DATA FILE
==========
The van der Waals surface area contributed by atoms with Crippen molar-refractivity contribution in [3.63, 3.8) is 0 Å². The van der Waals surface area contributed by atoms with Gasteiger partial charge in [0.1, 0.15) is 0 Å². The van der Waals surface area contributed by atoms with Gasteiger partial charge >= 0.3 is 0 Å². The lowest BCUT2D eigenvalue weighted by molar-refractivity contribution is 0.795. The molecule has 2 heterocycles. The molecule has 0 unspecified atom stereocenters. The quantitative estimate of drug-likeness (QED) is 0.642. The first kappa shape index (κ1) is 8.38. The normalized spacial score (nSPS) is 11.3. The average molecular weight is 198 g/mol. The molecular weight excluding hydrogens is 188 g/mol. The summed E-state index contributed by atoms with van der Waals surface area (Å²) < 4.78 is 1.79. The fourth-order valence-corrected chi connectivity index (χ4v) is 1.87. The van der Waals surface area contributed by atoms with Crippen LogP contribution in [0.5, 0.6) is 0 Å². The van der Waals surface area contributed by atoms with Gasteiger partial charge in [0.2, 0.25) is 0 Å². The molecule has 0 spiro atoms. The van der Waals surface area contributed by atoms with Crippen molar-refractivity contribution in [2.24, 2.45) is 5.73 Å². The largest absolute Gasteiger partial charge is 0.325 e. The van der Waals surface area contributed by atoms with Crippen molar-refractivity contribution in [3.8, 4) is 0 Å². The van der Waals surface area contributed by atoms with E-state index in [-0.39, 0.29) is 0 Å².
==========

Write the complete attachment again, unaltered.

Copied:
The van der Waals surface area contributed by atoms with Crippen molar-refractivity contribution in [3.63, 3.8) is 0 Å². The van der Waals surface area contributed by atoms with Gasteiger partial charge in [0.1, 0.15) is 0 Å². The van der Waals surface area contributed by atoms with Gasteiger partial charge >= 0.3 is 0 Å². The lowest BCUT2D eigenvalue weighted by molar-refractivity contribution is 0.795. The molecule has 2 heterocycles. The molecule has 0 unspecified atom stereocenters. The quantitative estimate of drug-likeness (QED) is 0.642. The first kappa shape index (κ1) is 8.38. The normalized spacial score (nSPS) is 11.3. The average molecular weight is 198 g/mol. The molecular weight excluding hydrogens is 188 g/mol. The summed E-state index contributed by atoms with van der Waals surface area (Å²) < 4.78 is 1.79. The fourth-order valence-corrected chi connectivity index (χ4v) is 1.87. The van der Waals surface area contributed by atoms with Crippen LogP contribution in [0.5, 0.6) is 0 Å². The van der Waals surface area contributed by atoms with Gasteiger partial charge in [0.2, 0.25) is 0 Å². The molecule has 0 spiro atoms. The van der Waals surface area contributed by atoms with Crippen molar-refractivity contribution in [2.24, 2.45) is 5.73 Å². The largest absolute Gasteiger partial charge is 0.325 e. The van der Waals surface area contributed by atoms with Crippen molar-refractivity contribution in [3.8, 4) is 0 Å². The van der Waals surface area contributed by atoms with E-state index in [-0.39, 0.29) is 0 Å².